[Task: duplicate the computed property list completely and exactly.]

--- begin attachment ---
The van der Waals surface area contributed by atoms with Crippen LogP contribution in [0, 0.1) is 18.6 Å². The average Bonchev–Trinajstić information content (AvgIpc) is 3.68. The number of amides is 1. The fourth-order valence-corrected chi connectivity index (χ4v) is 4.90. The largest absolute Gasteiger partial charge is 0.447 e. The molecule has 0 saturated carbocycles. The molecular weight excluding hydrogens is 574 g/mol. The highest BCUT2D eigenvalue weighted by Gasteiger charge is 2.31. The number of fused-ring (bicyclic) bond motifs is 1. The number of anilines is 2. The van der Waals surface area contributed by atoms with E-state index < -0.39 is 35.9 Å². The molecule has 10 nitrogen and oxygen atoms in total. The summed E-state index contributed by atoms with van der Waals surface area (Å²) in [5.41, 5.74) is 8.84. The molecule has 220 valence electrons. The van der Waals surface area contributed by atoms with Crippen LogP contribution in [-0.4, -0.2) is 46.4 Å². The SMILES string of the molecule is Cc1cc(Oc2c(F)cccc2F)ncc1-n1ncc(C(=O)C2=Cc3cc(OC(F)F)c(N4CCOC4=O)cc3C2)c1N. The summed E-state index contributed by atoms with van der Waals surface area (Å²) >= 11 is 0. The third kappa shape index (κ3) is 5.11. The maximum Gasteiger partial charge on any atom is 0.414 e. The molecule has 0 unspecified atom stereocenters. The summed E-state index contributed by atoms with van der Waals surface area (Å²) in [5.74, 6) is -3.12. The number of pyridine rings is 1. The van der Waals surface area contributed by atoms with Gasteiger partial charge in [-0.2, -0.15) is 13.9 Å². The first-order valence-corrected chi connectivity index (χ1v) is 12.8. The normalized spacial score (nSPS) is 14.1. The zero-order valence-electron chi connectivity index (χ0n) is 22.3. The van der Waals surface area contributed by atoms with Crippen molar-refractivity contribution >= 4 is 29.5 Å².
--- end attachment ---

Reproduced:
The van der Waals surface area contributed by atoms with Crippen LogP contribution in [0, 0.1) is 18.6 Å². The average Bonchev–Trinajstić information content (AvgIpc) is 3.68. The number of amides is 1. The fourth-order valence-corrected chi connectivity index (χ4v) is 4.90. The largest absolute Gasteiger partial charge is 0.447 e. The molecule has 0 saturated carbocycles. The molecular weight excluding hydrogens is 574 g/mol. The highest BCUT2D eigenvalue weighted by Gasteiger charge is 2.31. The number of fused-ring (bicyclic) bond motifs is 1. The number of anilines is 2. The van der Waals surface area contributed by atoms with E-state index < -0.39 is 35.9 Å². The molecule has 10 nitrogen and oxygen atoms in total. The summed E-state index contributed by atoms with van der Waals surface area (Å²) in [5.41, 5.74) is 8.84. The molecule has 220 valence electrons. The van der Waals surface area contributed by atoms with Crippen LogP contribution in [-0.4, -0.2) is 46.4 Å². The SMILES string of the molecule is Cc1cc(Oc2c(F)cccc2F)ncc1-n1ncc(C(=O)C2=Cc3cc(OC(F)F)c(N4CCOC4=O)cc3C2)c1N. The summed E-state index contributed by atoms with van der Waals surface area (Å²) >= 11 is 0. The third kappa shape index (κ3) is 5.11. The maximum Gasteiger partial charge on any atom is 0.414 e. The molecule has 0 unspecified atom stereocenters. The summed E-state index contributed by atoms with van der Waals surface area (Å²) in [5.74, 6) is -3.12. The number of pyridine rings is 1. The van der Waals surface area contributed by atoms with Gasteiger partial charge in [-0.2, -0.15) is 13.9 Å². The first-order valence-corrected chi connectivity index (χ1v) is 12.8. The normalized spacial score (nSPS) is 14.1. The zero-order valence-electron chi connectivity index (χ0n) is 22.3. The van der Waals surface area contributed by atoms with Crippen molar-refractivity contribution >= 4 is 29.5 Å².